The Ancient Faith
The word apostle (απόστολος, from άκοβτέλλω, to send forth) means simply a missionary, or one who is sent out by the authority of another. Matthew xv, 24; Mark ix, 37; John iii, 17; Acts xiv, 14; 2 Cor. viii, 23; Gal. iv, 4; Phil, ii, 25; Heb. iii, 1, etc.
There are three orders of Apostles mentioned in the New Testament:
- Apostles of God, such as Moses and Christ. Hebrews iii, 1.
- Apostles of Christ, such as Peter, James, and John. Matthew x, 2-5, and Luke vi, 13-16.
- Apostles of the Church, such as Paul and Barnabas. Acts xiv, 14, and 2 Cor. viii, 23.
For the present we will speak only of the second order, or the Apostles of Christ. Of these there were but thirteen, viz.: “ Peter, and James, and John, and Andrew, Philip, and Thomas, Bartholomew, and Matthew, James, the son of Alpheus, and Simon Zelotes, and Judas, the brother of James,” Matthias, who was elected in place of Judas Iscariot, and Paul, who was “as one born out of due time.” Compare Matthew x, 2-4; Mark iii, 13-19; Luke vi, 12-16; Acts i, 12, 13, 26; and Acts ix, 1-22. Some, indeed, infer from such passages as Matthew six, 28, and Rev. xxi, 14, that there were, in reality, but twelve Apostles; and hence they suppose that Matthias was not an Apostle. But such an allegation is manifestly inconsistent with the plain and unequivocal statements made in Acts i, 23; ii, 14; vi, 2, etc. And it is, therefore, more probable that Paul, being an Apostle extraordinary, is not included in the aforesaid passages; or, otherwise, that the number twelve is used, in such cases, in a technical sense, as it frequently is when applied to the Tribes of Israel. These were, in reality, thirteen, though they are commonly called the twelve Tribes.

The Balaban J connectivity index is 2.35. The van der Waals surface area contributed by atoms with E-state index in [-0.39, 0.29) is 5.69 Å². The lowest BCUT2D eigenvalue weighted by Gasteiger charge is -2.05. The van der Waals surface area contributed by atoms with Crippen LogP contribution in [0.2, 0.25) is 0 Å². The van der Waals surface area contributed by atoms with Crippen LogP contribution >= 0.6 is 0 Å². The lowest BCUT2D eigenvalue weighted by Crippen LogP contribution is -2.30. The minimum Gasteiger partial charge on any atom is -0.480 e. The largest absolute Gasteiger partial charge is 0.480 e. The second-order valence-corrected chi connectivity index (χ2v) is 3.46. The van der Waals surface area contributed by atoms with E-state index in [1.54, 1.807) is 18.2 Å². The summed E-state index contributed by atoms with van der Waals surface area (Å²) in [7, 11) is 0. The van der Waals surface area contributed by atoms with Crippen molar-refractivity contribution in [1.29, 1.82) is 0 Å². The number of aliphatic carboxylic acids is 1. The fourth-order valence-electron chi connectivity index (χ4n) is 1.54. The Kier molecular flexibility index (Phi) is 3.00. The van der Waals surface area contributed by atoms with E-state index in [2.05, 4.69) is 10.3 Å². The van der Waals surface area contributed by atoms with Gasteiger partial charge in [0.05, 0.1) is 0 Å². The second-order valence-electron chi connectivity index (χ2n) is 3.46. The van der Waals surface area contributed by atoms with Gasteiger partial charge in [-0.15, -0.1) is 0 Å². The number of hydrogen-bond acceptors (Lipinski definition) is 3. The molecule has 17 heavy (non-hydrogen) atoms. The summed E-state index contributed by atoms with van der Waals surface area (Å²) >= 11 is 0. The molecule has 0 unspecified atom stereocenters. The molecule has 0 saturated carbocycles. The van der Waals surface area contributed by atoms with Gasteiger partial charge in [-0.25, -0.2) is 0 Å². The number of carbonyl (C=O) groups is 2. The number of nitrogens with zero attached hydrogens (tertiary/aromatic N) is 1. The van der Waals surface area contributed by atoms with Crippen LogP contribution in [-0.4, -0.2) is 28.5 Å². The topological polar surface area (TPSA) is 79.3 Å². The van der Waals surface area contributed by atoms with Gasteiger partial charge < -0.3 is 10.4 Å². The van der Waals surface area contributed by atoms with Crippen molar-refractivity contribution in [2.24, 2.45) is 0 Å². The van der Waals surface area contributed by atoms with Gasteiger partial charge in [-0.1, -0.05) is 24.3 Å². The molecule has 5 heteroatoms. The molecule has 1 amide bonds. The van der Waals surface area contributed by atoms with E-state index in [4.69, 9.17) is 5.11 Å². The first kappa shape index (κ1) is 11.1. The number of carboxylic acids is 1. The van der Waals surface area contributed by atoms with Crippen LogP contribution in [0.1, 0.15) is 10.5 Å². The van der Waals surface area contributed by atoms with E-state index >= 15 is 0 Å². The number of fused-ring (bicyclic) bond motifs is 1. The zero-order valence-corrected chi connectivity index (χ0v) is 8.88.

These thirteen Apostles were Christ’s plenipotentiaries on Earth, and were invested with all the power and authority that were necessary in thorny of the order to the full establishment and proper administration of the Kingdom of Heaven. See Matthew xviii, 18; xix, 28; Luke xxii, 28-30.To them, therefore, it belonged,
- To bear testimony in behalf of Christ. Extraordinary “But ye shall receive power,” said Christ to his Apostles, “after that the Holy Spirit is office· come upon you; and ye shall be witnesses unto me, both in Jerusalem, and in all Judea, and in Samaria, and unto the uttermost parts of the Earth.” Acts i, 8. See, also, Luke xxiv, 48; John xv, 27; Acts xxvi, 16, etc.